“It’s not about looks but how I make her feel. She and all the millions of women just like her are sick of scrolling Instagram and feeling shitty about themselves as a result. Why do women insist on comparing ourselves to people we don’t know and will likely never meet? When did external validation become a prerequisite for our inner peace? Doubts, stresses, anxieties, expectations, comparisons. Let all that shit go. Live your own life, be your own person. Show the world your authentic, badass self and the rest will come. You are perfect as you are.”
It’s the speech I’ve used many times on panels and interviews to explain the success of Unapologetically Alex—a persona I fell into almost by chance. It all started with a silly post that went viral, but in the comments and DMs I noticed a theme: a very loud, very vocal tribe of women who are sick of stuffing themselves into the mold other people created for them. The perfect mother, the perfect housewife, the perfect hostess and friend and lover. What even are those things, anyway? And why would we let anyone else define how we want to live our own lives? But for whatever reason, they latched on to that post and appointed me their de facto leader. After that, all I had to do was hang on to that crown.
A billion users. A hundred million images uploaded a day. After that first, viral post, I wanted a piece of the Instagram pie.
But cranking out a constant stream of content is exhausting, and followers and likes don’t necessarily equal money in the bank. It’s why I hired AC, to take over some of my day-to-day tasks and free up my time so I can translate my platform into actual cash. A podcast series, sponsorships that pay with checks instead of boxes of merchandise that clog up my garage, a kick-ass book proposal that’s about to go to auction—these are just a few of the projects in the pipeline.
As if my thoughts have conjured him, Patrick appears in the bedroom, a steaming mug and a plate in his hands. “Morning, sunshine.” He flashes a smile. “I figured you might be having a rough go of it.”
I groan and push myself to a sit. “Why didn’t you stop me after the second shot? You know how tequila makes me crotchety.”
“Woman, I tried. I told you about that time in Tulum when you drove your bike into the ocean and spent the entire next day hanging over an eco-toilet. Or when you fell headfirst into the bushes outside Lasky Steakhouse, and I had to drag you out by your ankles. I even poured the bottle down the sink, but you made AC go out and get another. You seriously don’t remember any of this?”
I wince, shaking my head, and it thuds in response. “Please tell me I was passed out by the time she came back.”
“Uh, no, you were not passed out. You were screaming about belly shots.”
He hands me the mug, then reaches past me for a button on the wall. The motor hums and tugs the shades upward, filling the bedroom with bright light.
“Sadly, no. There were no belly shots, but not for lack of trying. Though I will say, that image of you draped across the kitchen island in your underwear, screaming for AC to—and I quote—‘pour the freakin’ tequila in my belly button so my smokin’ hot husband can suck it out’ will stay with me until the end of time.” He lifts my white tank to reveal my stomach, where the skin is still sticky. “Very little liquid actually made it into your belly button. AC was laughing too hard.”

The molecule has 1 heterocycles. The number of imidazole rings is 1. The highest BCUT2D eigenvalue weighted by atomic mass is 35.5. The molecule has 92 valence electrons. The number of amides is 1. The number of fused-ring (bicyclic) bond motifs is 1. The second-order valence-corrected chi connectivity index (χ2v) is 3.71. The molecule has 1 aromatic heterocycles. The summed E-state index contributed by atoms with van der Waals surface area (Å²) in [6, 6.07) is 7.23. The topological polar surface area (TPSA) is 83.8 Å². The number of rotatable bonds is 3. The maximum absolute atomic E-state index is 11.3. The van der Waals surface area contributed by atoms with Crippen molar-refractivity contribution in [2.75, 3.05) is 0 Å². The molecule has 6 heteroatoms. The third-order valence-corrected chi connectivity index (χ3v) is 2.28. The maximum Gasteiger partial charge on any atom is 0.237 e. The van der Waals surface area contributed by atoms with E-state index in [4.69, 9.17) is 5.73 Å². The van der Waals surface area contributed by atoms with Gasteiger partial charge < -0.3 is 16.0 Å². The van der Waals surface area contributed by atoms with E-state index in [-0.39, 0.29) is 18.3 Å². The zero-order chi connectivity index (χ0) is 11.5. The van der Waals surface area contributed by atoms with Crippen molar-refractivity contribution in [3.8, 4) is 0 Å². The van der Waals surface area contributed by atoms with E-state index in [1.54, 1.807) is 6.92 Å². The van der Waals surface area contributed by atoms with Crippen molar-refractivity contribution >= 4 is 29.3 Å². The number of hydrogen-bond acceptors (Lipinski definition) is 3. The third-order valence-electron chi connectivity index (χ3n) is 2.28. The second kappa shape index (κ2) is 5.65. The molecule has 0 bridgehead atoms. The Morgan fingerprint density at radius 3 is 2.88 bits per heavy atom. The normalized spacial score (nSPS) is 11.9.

I plunk the mug on the nightstand and cover my face with both hands, discovering the remnants of yesterday’s mascara in tiny beads smeared down my cheeks. “No. No no no no no. Tell me I did not do that. And tell me the girls didn’t hear.”
My twins from my first marriage, Gigi and Penelope, whose rooms are at the top of the stairs, are twelve going on twenty-five. An age where they are all raging hormones and shitty attitudes and mortified by my very existence. They tell me this with slamming doors and rolling eyeballs, because otherwise they would have to actually talk to me, their mother, who is too loud, too silly and weird and embarrassing—mostly the last one. There’s nothing quite as savage as a preteen’s ridicule. It leaves a mark, one that lingers for a very long time.
Patrick sinks onto the edge of the bed, sliding the plate onto my outstretched legs. He picks up a triangle of toast and presses it to my lips. “Here. The bread will soak up some of the booze.”
“The girls, Patrick.”
He dips a meaningful gaze to my plate—a bite for an answer. Good God, I love this man. Solid and stable and endlessly good-natured, an excellent protector and stepfather to my two girls. The kind of man who is the polar opposite of their deadbeat father.
And Patrick has always been so generous, sharing this house and his bank account with me and the twins, never treating it as his money but ours. His financial advice segment at WXBA is another way he gives back, his contribution to the city in the form of investment tips and money tricks in language anybody can understand. Atlanta’s very own money guru.
I nibble off a corner of the bread, and it’s gone soggy in the middle from the butter, but he used the good kind, the organic one with sea salt. When my stomach doesn’t revolt, I follow it up with another.
“This is delicious, thank you.”